New Experimental Model Uses Astrocytes to Test Therapies for ALS
A research team from the University of Wisconsin-Madison Waisman Center led by Su Chun Zhang, established a simple model in mice to investigate the role of human astrocytes in neurologic diseases such as Amyotrophic Lateral Sclerosis (ALS), Rett Syndrome and Huntington’s disease. The study entitled “Human-derived neural progenitors functionally replace astrocytes in adult mice” appears in the Feb. 4 issue of the Journal of Clinical Investigation.
For the first time, human astrocyte progenitors were implanted into adult mice’s cervical spinal cords. Previous studies have transplanted those progenitors into newborn mice, however, this study is more relevant as many diseases affecting astrocytes occur in human adults.
Astrocytes are the largest cell population in the brain. These cells have a characteristic star-shape, with processes that touch and regulate both neuronal and blood endothelial cell function. Astrocyte dysfunction leads to neurodegeneration and destruction of the blood-brain barrier, a structure around the blood vessels that protects the central nervous system from potentially toxic blood substances.
Astrocyte-to-neuron ratio increases from low vertebrates to rodents and to primates. Curiously, in the 1980s, scientists at the University of California found that Albert Einstein’s brain had an increased number of astrocytes compared to other human brains.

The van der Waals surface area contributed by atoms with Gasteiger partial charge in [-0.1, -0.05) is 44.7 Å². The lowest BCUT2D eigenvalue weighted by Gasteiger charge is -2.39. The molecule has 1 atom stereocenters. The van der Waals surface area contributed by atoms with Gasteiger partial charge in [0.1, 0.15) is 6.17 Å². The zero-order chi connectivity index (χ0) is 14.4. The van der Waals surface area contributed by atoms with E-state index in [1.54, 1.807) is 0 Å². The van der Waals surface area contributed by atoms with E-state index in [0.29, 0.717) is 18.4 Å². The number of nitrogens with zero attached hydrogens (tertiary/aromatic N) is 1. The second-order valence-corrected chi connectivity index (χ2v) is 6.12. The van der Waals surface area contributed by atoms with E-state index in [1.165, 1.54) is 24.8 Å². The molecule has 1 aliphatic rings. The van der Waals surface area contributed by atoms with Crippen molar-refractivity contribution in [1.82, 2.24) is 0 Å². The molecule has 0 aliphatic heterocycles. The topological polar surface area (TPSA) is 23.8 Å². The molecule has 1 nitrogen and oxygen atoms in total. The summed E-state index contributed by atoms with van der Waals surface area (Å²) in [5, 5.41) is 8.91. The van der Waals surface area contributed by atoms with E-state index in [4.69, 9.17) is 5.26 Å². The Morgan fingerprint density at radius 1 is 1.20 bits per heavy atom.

Now, this study shows that grafted human cells migrate in the adult mouse adult spinal cord, replacing endogenous astrocytes: after nine months, human-derived astrocytes migrated long distances from the initial transplanted site, interacting with mouse neurons and blood vessels. They replaced the mouse astrocytes without affecting the ability of the mice to function normally. However, when the transplanted progenitors are derived from ALS patients, mice show signs of neuron degeneration and motor deficits, compatible with ALS.
The results suggest that human astrocytes become part of the mouse spinal cord, and importantly keep either their functional or dysfunctional features. This simple model opens new possibilities for investigating new treatments of diseases such ALS.
“Because of my medicine background, I think about how stem cells can be utilized for medical purposes,” said Su Chun Zhang. “I really want to push hard to potentially treat spinal cord injury, and especially ALS. It’s so devastating, and after so long, there is still no treatment.”
The study was supported by the National Institutes of Health (NIH), the Bleser Family Foundation, the Busta Foundation and the Eunice Kennedy Shriver National Institute of Child Health and Human Development.